I'm a PhD student in social science, currently preparing for grant or fellowship applications with two Principal Investigators (PIs, formally in charge of the project if the grant proposal is successful). Specifically, I'll apply for a postdoctoral fellowship with PI #1 and co-write a research grant with PI #2.

As there is no guarantee that I would be able to win the fellowship or grant, I'm working on this with two different PIs (Neither of them currently have a funding to support a postdoc. It's been only a week since I started communicating with each of them, so they don't know yet that I'll be working on two different proposals).

I'm going to suggest research ideas to PI #1, and suggests different, but pretty similar ideas to PI #2 (Let's call them Proposal #1 and Proposal #2). The thing is that I would like to pursue research ideas in BOTH proposals in the future even if I end up with only one PI.

  1. There's an overlapping research question between Proposal #1 and #2. If I pursue this question with one of the PIs, would the other PI be upset about it? I'm concerned that the other PI might think that s/he contributed to the development of the idea (which hasn't happened yet, but likely to happen as we elaborate my initial idea for application).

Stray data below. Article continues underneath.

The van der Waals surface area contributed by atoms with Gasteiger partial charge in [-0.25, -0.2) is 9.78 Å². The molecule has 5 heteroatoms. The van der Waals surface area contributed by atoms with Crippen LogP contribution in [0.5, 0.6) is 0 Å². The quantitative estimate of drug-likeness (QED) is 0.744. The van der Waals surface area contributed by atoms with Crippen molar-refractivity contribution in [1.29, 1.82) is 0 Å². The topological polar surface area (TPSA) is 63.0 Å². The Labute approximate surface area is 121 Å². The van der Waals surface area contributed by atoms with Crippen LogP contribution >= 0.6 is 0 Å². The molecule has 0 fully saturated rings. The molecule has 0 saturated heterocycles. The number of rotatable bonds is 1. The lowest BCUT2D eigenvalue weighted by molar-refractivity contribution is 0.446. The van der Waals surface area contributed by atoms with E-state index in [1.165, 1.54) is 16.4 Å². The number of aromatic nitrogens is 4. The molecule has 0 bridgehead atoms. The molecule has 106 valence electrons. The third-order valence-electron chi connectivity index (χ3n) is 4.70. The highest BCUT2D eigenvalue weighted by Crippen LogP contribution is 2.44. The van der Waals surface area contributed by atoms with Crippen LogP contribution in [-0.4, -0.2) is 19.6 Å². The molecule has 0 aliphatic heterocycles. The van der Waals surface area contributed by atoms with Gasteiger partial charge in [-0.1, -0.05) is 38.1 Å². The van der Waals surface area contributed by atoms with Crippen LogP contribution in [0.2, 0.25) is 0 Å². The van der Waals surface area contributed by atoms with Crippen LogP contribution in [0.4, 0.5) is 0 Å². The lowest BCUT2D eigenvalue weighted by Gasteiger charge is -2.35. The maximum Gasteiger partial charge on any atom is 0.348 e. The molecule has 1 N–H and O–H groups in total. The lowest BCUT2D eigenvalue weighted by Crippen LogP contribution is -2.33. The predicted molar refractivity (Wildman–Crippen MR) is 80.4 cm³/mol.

2. Suppose the Proposal #1 is accepted, while Proposal #2 is rejected, and I end up working with PI #1. In this case, is it still okay for me to pursue or study research ideas from Proposal #2 without having PI #2 involved? Or should I bring PI #2 as a collaborator? If I must bring PI#2 to pursue research ideas from Proposal #2, I feel like I need to be cautious about which ideas to present to each PI because I don't want my research ideas to be bound to a specific PI.

Any suggestions or advice would be appreciated!

  • Would anyone please tell me what the acronym PI stands for ? Thanks. May 18, 2021 at 6:34
  • 1
    @Job_September_2020 see edit. May 18, 2021 at 7:23
  • The title of your question suggests that you want to submit the second proposal only if and once the first has been rejected. The body suggests parallel submissions. What's your plan, exactly? May 18, 2021 at 7:26

1 Answer 1

  • Generally speaking, it is fine to seek multiple sources of funding for the same project. However, you cannot accept multiple sources of funding to do the exact same thing without permission.
  • You should check with the program managers of the funding agencies. Program managers say they spend much of their time looking for duplicate submissions and rejecting them. However, if one application is to a government agency and another application is to a private foundation, that might be fine. Or if the applications are to governments of different countries, that might also be fine.
  • The PIs should understand that it is normal to seek multiple sources of funding. But tell them what you are doing and ask them if they are okay with it.

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